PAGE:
Just Breathe: Healing Pain with Breathwork


Breathing is up there with heartbeat and brain function in terms of necessity of life. How we breathe also affects our quality of life. Unfortunately, most of us do not breathe optimally. As we grow from toddlers and children into older children, teens, and adults our breathing patterns change from perfectly open to compressed usually in response to life experiences and social influences. For example, we’re taught that a flat stomach is beautiful, so we might consciously restrict our breath to inflate only our chest so prevent distending our bellies. Unconsciously we might change our breath rhythm in response to experiences or fear of abuse, high stress situations such as mountains of homework/projects or excessive obligations, or diminished self worth. Interestingly, as the restricted breathing pattern become chronic, it can reinforce and perpetuate the emotional/mental states that created it. Thankfully we can retrain these habits.


Breathwork (sometimes called breath therapy) is an integral part of many ancient mind-body-spirit practices. It is also utilized in bodywork and body-oriented psychotherapy to promote healing in the deepest levels of the mind and body. The goal in breath therapy is to clear energetic and emotional blocks that are inaccessible to the conscious mind by creating an altered state of consciousness allowing a person to more fully integrate their life experiences thereby healing trauma. Practitioners have reported

  • Decreased physical pain and tension

  • Improved posture

  • Better digestion and circulation

  • More positive body image

  • Reintegration from dissociation

  • Reduced anxiety and depression

  • Emotional healing and healing from trauma/PTSD

  • Greater mental clarity

  • Elimination of bad habits and limiting beliefs

  • Feeling more alive and connected

  • More joy and pleasure in life

  • And many other mental, emotional, spiritual, and physical benefits.

Objectively, are some studies that show improved immune function. Research on the topic is fairly scant, but as more emerges I am positive we will find evidence to support the subjective benefits.

There are many different forms and philosophies of breathwork. Some employ music, visualization, guided meditation, or movement. You may be instructed to perform circular breathing, connected breathing, rapid breathing or to switch between these methods. And while the concept of changing your breathing or breathing more deeply is very simple, the process is powerful and should be done under the supervision of a trained facilitator. You are inducing an altered state after all. There are also some medical conditions that would preclude a person from practicing breathwork or require modifications. Pregnancy, history of epilepsy or seizures, untreated mental illness, abnormal circulation or vascular conditions, and severe asthma are some of the biggest concerns. Check out this article for a more comprehensive list of benefits, improved conditions, contraindications, and descriptions of some of the major types of breathwork. All that being said, there are a couple breath exercises that are generally safe for anyone. (Still consult your healthcare provider if you have a serious health condition before beginning any of these techniques at home.) Square Breathing 1) Sit tall or lay flat, whichever is most comfortable to you 2) Slowly and evenly count to 4 while you inhale, allowing both your stomach and chest to rise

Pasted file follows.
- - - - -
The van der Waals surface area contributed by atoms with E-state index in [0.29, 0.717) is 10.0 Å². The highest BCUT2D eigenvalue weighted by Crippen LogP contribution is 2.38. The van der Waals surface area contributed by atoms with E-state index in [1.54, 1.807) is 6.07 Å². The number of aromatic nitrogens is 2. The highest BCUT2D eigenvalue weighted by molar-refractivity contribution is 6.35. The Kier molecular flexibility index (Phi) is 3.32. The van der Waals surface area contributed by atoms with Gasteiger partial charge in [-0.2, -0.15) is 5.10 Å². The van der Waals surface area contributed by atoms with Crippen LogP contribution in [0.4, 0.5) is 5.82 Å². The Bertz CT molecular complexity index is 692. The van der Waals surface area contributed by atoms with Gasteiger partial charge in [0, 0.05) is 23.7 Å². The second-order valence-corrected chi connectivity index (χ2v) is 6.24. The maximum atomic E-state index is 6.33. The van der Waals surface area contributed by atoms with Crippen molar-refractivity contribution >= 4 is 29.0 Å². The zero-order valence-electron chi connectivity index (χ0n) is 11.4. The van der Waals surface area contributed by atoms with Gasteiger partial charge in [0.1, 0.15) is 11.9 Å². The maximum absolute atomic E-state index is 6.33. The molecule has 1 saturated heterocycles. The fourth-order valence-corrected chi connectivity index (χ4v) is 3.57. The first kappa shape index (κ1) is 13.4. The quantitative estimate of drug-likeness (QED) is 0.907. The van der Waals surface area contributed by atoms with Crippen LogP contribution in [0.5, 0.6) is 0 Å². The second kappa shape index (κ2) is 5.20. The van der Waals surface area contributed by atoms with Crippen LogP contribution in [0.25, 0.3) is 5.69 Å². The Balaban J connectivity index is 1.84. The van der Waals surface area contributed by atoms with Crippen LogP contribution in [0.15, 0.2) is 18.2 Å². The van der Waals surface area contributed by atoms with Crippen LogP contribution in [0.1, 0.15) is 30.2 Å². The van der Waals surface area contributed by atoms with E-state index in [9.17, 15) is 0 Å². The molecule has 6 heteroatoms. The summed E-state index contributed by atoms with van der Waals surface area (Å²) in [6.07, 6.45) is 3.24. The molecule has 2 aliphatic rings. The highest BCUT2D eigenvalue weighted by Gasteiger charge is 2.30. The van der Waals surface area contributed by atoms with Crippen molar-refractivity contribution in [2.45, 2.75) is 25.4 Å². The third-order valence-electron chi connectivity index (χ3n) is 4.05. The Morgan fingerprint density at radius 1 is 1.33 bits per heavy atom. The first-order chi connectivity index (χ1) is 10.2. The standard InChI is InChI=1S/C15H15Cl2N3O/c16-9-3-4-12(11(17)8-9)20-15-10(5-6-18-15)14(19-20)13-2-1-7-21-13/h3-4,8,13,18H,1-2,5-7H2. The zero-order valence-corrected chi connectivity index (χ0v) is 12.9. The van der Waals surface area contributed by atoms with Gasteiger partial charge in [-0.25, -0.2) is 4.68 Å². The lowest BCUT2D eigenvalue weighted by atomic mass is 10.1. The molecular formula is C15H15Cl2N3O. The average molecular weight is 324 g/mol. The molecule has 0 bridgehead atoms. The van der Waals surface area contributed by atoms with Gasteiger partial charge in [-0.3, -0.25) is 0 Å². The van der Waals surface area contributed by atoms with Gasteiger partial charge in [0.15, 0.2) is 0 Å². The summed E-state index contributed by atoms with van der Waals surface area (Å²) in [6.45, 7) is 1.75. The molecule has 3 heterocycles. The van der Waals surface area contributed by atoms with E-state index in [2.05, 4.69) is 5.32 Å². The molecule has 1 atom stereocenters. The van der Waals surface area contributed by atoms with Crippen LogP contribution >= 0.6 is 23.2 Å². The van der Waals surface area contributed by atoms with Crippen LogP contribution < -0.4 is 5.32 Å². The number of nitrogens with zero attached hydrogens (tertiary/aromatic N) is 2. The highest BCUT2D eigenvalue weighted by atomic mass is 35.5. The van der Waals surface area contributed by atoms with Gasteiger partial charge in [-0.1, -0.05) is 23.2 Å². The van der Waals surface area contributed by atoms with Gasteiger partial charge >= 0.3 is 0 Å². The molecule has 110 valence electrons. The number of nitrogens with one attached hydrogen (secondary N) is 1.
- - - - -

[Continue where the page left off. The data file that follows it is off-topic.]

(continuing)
* If counting to 4 feels as if you are taking too shallow of a breath or having to force more air into your lungs, increase or decrease your count until the breath is more comfortable. Use a clock with a loud second tick if you have difficulty maintaining tempo

3) Accentuate the natural pause between inhale and exhale by holding your breath for a 4 count

4) Exhale for 4 counts while feeling both your stomach and chest sink 5) Again accentuate the natural pause between breaths by holding to 4

6) Continue this pattern for 3 to 30 minutes depending on your level of experience, time allotted, and comfort level


Spine Breathing 1) Sit tall or lay flat, whichever is most comfortable to you

2) Make your breath slower and deeper than usual, feeling both your chest and stomach rise

3) Allow your breath to fall naturally upon exhale as opposed to forcing the air from your lungs

4) Once you are comfortable with this, imagine your breath in as filling up your pelvis, surrounding your sacrum, moving through your spine and into your skull

5) As you breath out, imagine that air is draining back down your spine into your pelvis

6) Repeat for 3 to 30 minutes depending upon level of experience, time available, and your comfort level

During either of these exercises, you might notice that it feels difficult to pull your breath or your attention to various parts of your body. This is normal and will just take practice. There also may come a point where it feels difficult to continue the breath pattern. Keep the pace to work through the resistance unless it is it causing you extreme physical or emotional distress in which case you should break and return to normal breathing until you feel able to continue. You know your body best.

What is your experience with breathwork? What changes have you felt since starting practice? Are these your first breath exercises? How do they feel to you? Let me know in the comments below! __________________________ Collinge W, Yarnold PR (2001). Transformational breath work in medical illness: Clinical applications and evidence of immunoenhancement. Subtle Energies & Energy Medicine, 12, 139-156.

#mindbodyconnection #mindbody #bodymind #trauma #healing #chronicpain #painrelief

© 2020   Rhiannon Seymone